There's Been a 'Quiet Riot' in Japanese Government Bonds
Investors have been stealthily shedding Japanese government bonds, pushing yields on the benchmark 10-year security to their highest in almost six months.
JGBs have recorded their worst monthly performance since 2010 with longer-dated debt under particular pressure as investors fret that Bank of Japan Governor Haruhiko Kuroda will further reduce debt purchases following a comprehensive review of monetary policy on Sept. 20-21.
A gauge that tracks notes with maturities of more than 10 years posted its longest losing streak since 2013, but the "quiet riot" is also spreading to shorter-dated debt, according to analysts at Jefferies Group LLC, with the 10-year yield breaking through a series of moving averages in recent days.
The sell-off in JGBs may prove significant for wider financial markets given the propensity of deep-pocketed Japanese investors including banks, insurers, and pension funds, to affect other asset classes ranging from corporate bonds to global equities. But the sell-off could also mark a milestone in which markets pin their hopes less on the Bank of Japan's unconventional monetary policy — including quantitative easing and experiments with negative deposit rates — and more on government-led measures.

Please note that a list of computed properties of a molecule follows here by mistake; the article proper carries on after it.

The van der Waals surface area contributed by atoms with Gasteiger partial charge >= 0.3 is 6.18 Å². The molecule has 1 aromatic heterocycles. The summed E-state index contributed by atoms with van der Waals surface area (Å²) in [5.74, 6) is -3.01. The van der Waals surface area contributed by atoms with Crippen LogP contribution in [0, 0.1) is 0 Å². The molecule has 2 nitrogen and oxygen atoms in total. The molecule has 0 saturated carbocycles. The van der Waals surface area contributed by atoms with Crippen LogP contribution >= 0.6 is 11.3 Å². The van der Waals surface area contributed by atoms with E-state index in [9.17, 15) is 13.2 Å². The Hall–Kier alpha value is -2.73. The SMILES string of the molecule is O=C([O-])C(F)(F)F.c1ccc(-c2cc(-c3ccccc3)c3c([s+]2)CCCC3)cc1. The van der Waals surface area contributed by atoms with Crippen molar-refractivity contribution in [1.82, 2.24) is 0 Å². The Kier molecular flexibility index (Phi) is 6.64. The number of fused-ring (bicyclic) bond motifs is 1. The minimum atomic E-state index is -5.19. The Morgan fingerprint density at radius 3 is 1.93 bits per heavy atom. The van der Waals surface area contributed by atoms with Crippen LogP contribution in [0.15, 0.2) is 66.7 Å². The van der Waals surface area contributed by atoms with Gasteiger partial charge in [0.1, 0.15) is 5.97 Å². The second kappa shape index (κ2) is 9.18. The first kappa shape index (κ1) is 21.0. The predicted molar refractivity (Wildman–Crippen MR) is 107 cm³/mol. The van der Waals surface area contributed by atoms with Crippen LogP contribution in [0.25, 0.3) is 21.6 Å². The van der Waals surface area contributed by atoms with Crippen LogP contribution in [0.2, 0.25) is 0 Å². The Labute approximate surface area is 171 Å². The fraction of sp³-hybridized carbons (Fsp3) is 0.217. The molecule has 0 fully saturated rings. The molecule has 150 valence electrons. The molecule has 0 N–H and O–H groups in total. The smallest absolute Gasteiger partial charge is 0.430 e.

"The turnaround in JGB yields has been independent of the recent retreat in the yen cross rate and suggests that the bond markets are beginning to discount no further negative deposit rate cuts as well as potentially longer duration JGB primary sales ahead of this month’s BOJ meeting," Jefferies analysts led by Sean Darby wrote in a note published today. "A more sinister view of the reversal in JGB prices is that the markets have begun to realize that the 'frontier' in QE policies is drawing to a close. In particular, there is the growing reality that the BOJ may be set to taper JGB purchases at the forthcoming BOJ meeting."
Investors may be expecting the BOJ to attempt to attempt to fan inflation through new fiscal measures, including an "income and wages" policy that would force Japanese corporations to increase workers' pay, Jefferies said.
Such a move would "entail a more government-led approach to exiting deflation than necessarily an entirely monetary one," concluded Darby. "The bottom line is that the earlier 'bond market sell-off' following the August BOJ meeting is turning into a 'mini' bond market rout. It remains to be seen whether the August BOJ meeting or the forthcoming BOJ meeting proved to be the watershed for JGB bonds."